Payload Encryption - MQTT Security Fundamentals
Welcome to the eight part of the MQTT Security Fundamentals series. The topic for this post is MQTT Payload encryption. You will learn how payload encryption can be applied to the MQTT protocol and how this application-level encryption adds an additional layer of security in untrusted MQTT environments.
What is MQTT payload encryption?
MQTT Payload encryption is the encryption of application-specific data on the application level (typically, the MQTT PUBLISH packet payload or the CONNECT LWT payload). This approach allows end-to-end encryption of application data even on untrusted environments. While the message metadata such as the MQTT Topic stays intact, the payload of the message gets encrypted (you can read more about topics in this post). This type of encryption is not defined in the MQTT specification and is completely application specific.
Since MQTT payloads are always binary, it’s not necessary to encode the encrypted message to a textual representation such as base64 (technically speaking, the message is usually a raw byte array after encryption). If you need to save additional bandwidth, this is an important point. Text encodings are typically more bloated than the raw byte representation.
All MQTT PUBLISH metadata stays intact and only the payload of the message is encrypted. This ensures, that there is no custom mechanism needed on the broker side for decrypting the data (in fact, you may want to prevent the broker to do that if you’re using encryption!).
Usually, MQTT payload encryption is only applied to MQTT PUBLISH packets. It is also possible to implement a custom broker plugin for decryption, so that the following data on the client side can be encrypted:
- PUBLISH topics
- CONNECT username / password
- SUBSCRIBE topics
- UNSUBSCRIBE topics
Our recommendation is to stick with LWT and PUBLISH payload encryption.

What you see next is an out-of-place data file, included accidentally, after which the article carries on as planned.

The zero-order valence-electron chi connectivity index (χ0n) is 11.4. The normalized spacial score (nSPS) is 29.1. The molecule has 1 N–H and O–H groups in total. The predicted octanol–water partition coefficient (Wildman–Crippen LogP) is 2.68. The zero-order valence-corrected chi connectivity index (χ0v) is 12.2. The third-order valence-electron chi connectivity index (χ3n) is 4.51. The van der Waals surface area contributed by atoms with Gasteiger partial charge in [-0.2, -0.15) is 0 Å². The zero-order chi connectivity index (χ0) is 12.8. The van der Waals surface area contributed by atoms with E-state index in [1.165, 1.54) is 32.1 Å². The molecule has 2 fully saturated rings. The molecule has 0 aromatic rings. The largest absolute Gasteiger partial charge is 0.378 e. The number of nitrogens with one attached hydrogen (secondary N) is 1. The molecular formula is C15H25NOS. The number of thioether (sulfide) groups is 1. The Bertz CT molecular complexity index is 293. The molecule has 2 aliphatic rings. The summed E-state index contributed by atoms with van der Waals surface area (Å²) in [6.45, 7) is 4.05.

End-to-end (E2E) encryption
This approach ensures that the encrypted data stays encrypted all the time. While the MQTT broker uses the unencrypted packet metadata for routing and quality of service handling, the application data itself stays encrypted and the broker cannot read the encrypted data.. Only trusted clients have access to the decryption key of the data.
E2E encryption is independent of the broker implementation and can be applied to any topic by any MQTT client. If you can’t use authentication and authorization mechanisms or you are using a public broker such as the MQTTDashboard, E2E encryption can protect your application data from malicious usages.
A client-to-broker approach ensures that the payload of the message is encrypted in the communication between the client and the broker. The broker is able to decrypt the message before distributing it, so all subscribers receive the unencrypted message. This may be a good alternative if TLS is not an option and you want to protect important data from eavesdroppers on the publishing side. (Please read our post about TLS to make sure you understand the risks of not using TLS!) Trusted subscribers are connected via a secure channel (TLS) and are allowed to receive the data in plain text.
This approach needs a broker plugin which decrypts the messages on-the-fly.